Improve mental health with exposure to trees and nature

If stress about the upcoming holiday season is beginning to build, put on your coat and hat, get yourself outside and walk around under your neighborhood trees. Exposure to nature reduces depression, anxiety and stress! Time spent in nature provides a wealth of mental health benefits.

Nearly 16 million adults experience major depression each year in the U.S, 40 million are affected by anxiety disorders, and 80% of us are afflicted by stress. Many of us lead busy, highly scheduled lives and problems with relationships and finances are not uncommon. If you live in the city, those numbers are even higher. Urban dwellers have a 20% higher risk for developing anxiety disorders, 40% for mood disorders and double for schizophrenia.

Looking for a simple solution? Researchers have repeatedly found evidence for improved mental health with exposure to nature. Trees and green environments support relaxation and reduce stress. This improves overall metal health, mood and life function. There’s an economic advantage too, reduced treatment costs and improved worker productivity. It is a wonderful gift from mother nature!

Man on bike in orchardEven in the mid-1800’s Frederick Law Olmstead, renowned landscape architect, wrote extensively about the mental health benefits of nature. He declared that time in nature provided “relief from ordinary cares, change of air, and change of habits” additionally it “increases the subsequent capacity for happiness and the means of securing happiness.”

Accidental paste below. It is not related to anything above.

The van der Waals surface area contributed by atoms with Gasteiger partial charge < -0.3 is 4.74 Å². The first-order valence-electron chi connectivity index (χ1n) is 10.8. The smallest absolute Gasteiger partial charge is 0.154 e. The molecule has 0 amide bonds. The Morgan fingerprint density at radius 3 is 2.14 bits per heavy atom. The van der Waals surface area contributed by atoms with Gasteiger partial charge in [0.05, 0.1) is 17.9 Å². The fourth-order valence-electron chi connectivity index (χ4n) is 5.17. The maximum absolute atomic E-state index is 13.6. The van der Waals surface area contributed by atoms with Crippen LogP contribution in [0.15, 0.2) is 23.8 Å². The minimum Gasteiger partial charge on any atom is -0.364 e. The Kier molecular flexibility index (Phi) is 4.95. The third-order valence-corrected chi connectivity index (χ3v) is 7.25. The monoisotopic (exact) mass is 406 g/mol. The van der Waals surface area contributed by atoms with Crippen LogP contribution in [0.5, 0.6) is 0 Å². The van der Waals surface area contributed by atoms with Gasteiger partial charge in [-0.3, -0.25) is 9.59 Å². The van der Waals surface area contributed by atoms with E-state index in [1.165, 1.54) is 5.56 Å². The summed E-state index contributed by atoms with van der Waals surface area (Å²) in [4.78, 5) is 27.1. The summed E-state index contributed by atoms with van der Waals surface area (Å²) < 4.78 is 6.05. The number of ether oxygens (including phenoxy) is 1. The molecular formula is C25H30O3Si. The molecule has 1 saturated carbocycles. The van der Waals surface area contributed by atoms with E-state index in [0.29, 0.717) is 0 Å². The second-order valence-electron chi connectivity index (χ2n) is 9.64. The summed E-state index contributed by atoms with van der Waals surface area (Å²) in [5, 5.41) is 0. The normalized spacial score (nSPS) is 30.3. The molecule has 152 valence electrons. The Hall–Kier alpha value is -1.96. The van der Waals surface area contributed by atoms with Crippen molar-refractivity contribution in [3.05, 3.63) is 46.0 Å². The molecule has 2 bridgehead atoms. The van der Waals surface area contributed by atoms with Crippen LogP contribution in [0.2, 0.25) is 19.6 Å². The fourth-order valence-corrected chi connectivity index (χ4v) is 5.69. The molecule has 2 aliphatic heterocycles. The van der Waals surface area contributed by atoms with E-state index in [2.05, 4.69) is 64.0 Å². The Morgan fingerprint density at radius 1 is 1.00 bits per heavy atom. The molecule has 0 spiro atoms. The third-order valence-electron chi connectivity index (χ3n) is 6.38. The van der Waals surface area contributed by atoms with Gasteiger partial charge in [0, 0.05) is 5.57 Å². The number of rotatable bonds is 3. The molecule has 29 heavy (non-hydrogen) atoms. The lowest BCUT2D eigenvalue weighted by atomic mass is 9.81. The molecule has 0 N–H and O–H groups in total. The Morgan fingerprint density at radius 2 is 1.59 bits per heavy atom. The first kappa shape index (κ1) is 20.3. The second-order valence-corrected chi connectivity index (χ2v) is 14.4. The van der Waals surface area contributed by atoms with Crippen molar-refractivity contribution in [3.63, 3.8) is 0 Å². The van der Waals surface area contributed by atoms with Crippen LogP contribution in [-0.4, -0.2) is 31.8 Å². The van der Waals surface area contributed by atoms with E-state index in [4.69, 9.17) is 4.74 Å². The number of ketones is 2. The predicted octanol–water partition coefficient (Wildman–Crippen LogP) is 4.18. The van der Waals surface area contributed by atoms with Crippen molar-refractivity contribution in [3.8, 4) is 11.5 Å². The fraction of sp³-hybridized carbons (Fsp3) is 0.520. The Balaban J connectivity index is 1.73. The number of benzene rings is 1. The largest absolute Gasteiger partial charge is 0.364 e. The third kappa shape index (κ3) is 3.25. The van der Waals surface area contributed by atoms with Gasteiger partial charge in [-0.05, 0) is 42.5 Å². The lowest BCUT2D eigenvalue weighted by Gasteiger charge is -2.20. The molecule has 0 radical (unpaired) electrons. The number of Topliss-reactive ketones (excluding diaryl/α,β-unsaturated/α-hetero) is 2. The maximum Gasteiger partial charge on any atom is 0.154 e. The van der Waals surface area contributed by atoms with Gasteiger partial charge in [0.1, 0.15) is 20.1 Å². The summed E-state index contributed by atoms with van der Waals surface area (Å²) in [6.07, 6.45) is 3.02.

Research is now delving into questions about the ‘dose’ of nature needed to achieve improved mental health. Results say the greener the space, the better. A 1% increase in usable or total green space has been shown to result in a 4% lower rate of anxiety and mood disorder treatments. Distance is a factor as well. There is a 3% lower treatment rate for every 100 meters closer you are to the nearest usable green space.

The University of Texas- EL Paso took this idea to heart and dramatically expanded their campus’s landscaping and useable green space. They went from grey to green in order to combat the stress associated with academics. New trees were planted, and the campus was beautifully redesigned specifically to improve mental relaxation using Attention Restoration Theory (a cognitive functioning theory that explains how natural settings reduce stimuli and allow the brain to rest).

So, bundle up, get outside and enjoy the relaxation and restorative effects of trees and nature. For more information and links to published research, visit human health in the Vibrant Cities Lab, Urban Nature for Human Health and Well-being, International Journal of Environmental Research and Public Health, and Nature’s Riches: The Health and Financial Benefits of Nearby Nature.

Article written by: Olivia Witthun, WI DNR Urban Forestry Coordinator, 414-750-8744,

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